We spent the next five minutes trying to explain that he truly DID have a shot, for the reasons I’ve already mentioned and many more. We also told him that we wouldn’t just be reading him for the hell of it this late in the game. You could see that he took our emphatic reasoning as lip-service. He listened, acknowledged what we were saying but didn’t truly believe it. Unsurprisingly, he gave a vaguely depressing read with zero heart or energy. He left looking just as disappointed as he had when he walked in.

The moral of the story is this: you will sometimes go out for roles that you think, “I’m totally wrong for this,” or “they might offer this out,” or you may even go in for roles knowing that there is CURRENTLY an offer out on that role. In all of those scenarios, you STILL have a shot at that role, (Casting wouldn’t be reading you otherwise.) And if nothing else, give a great read and Casting will be excited to think of you for something else.

If you think there’s been a MISUNDERSTANDING – something about your headshot or resume made it seem like you were capable of something that you really aren’t, THEN it would behoove you to have your reps call Casting to ask if you should still read. If it doesn’t matter that much, we will tell you to still come in. If it’s utterly important to the character or world, we will appreciate your honesty and read you for something else down the line.

Otherwise, you should always walk into the audition room with the confidence that Casting has selected YOU, out of THOUSANDS to be there. If you’ve gotten that far, you’ve got a real shot at it. Check your emotional baggage at the door and focus on being there, in that moment, and having fun.

Tales from the Audition Room: Part 2

Recently, we were casting some co-stars for one of our shows. It was a long day of sessions (three and a half hours in the morning, three and a half in the afternoon,) reading 60+ actors for 5 or 6 different roles. (Side note: this is the benefit of not having producers in the room; we aren’t beholden to someone else’s schedule, so we can read as many actors as we like, whenever we’d like.) We had narrowed this pool of actors down from thousands and thousands of submissions, and I felt confident that every actor walking in the door could nail their read.

And so they did. The waiting room was constantly full, so every actor who came in was respectful of our time together. Even if they knew me well, they kept the catch-up chit chat to a minimum and focused on their work and being present in the room.

We were coming to the end of this very long day, when in came an actor, I’ll call him “Mark.” As I was mic’ing Mark, I asked how he was doing and if he had any questions… the usual banter. He had no questions and told me how he was feeling blessed because he had been very busy auditioning and working. Before he could elaborate further, we read the scene a couple of times. Mark’s performance was solid, he took redirects well, and when we finished I felt good about including him as an option for our producers.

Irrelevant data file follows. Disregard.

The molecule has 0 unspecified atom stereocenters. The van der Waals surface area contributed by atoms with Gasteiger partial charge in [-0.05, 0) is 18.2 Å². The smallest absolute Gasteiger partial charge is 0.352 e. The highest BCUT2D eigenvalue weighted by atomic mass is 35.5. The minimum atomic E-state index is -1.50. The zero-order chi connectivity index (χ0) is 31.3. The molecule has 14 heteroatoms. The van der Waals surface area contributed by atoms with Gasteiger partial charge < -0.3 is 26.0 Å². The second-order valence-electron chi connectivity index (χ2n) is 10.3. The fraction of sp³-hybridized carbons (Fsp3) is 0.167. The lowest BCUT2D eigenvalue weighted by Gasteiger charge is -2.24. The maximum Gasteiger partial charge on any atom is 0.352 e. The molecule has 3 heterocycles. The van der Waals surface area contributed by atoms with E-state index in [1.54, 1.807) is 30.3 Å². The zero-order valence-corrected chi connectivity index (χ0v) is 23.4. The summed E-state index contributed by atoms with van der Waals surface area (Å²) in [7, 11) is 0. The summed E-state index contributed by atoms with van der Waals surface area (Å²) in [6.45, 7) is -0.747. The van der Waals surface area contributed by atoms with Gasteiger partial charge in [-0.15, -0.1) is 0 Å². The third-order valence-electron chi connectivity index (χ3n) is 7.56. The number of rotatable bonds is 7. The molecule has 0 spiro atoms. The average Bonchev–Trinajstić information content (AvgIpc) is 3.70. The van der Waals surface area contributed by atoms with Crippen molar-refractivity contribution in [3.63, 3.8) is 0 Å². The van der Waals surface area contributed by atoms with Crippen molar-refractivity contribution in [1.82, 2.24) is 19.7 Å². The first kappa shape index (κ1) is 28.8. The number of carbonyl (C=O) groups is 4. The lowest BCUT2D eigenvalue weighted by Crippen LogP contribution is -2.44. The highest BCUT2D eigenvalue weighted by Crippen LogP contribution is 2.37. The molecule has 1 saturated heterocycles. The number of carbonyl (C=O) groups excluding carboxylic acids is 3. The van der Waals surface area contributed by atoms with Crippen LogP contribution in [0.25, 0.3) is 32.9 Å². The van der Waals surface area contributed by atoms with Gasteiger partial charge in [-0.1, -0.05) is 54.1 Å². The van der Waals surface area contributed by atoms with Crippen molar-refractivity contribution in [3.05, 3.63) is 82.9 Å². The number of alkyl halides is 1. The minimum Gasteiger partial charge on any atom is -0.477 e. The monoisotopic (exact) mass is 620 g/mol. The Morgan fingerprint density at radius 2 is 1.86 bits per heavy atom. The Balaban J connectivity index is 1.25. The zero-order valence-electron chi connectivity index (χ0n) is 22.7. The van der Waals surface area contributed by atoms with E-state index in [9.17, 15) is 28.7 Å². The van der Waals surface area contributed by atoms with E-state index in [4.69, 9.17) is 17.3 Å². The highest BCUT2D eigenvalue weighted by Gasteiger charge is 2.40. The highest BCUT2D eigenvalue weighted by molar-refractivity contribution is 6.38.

But as I was de-mic’ing Mark, he began telling me about all of his auditions and bookings, how he was in a contest with another actor friend to see how many auditions they can get in a single month and how he was blowing that guy out of the water. Mark listed off the directors he’d recently worked with, and how they all sang his praises, telling him that he was one of the best actors they’d worked with, ever. He went on and on about himself this way, until I finally reminded him that we still had actors to read and we had to keep going. As he walked out, Mark turned to me and said, “if I booked this show, it would be my tenth this month. Get me to ten!” There was nothing threatening or creepy about this. He said it playfully, as if I had a stake in his game.

After Mark had gone, my assistant looked at me with big, “are you f*cking kidding me?” eyes. She had never seen an actor brag about himself in that way. Unfortunately, this was nothing new for me. I’ve never had anyone tell me about a (frankly, stupid and probably hurtful) contest they were in with another actor, but I have had MANY actors come in and (without my asking,) verbally give me their resume and go on and on about their accolades. I’ve had actors who will listen to my direction and then relate it to something so-and-so director said to them when they were on the set of whatever-movie, and how that director had LOVED what they had done, and on and on and on…

This is a version of what we call, “talking yourself out of a job.” You might have a great audition, but then, in an attempt to prove JUST how perfect you are for the role, you end up over-explaining your choices, or entering into a major bragfest about yourself (like Mark did.) When this happens, we become worried about sending you to set. How will our crew finish their day if you can’t stop talking about yourself? Will the other actors get frustrated if you continually distract them with stories? Will the director get fed up with your antics, thus choosing not to interact with you or give you notes? Will the producer then come to us and complain about how “bad” you were, and how they hope they can cut around you?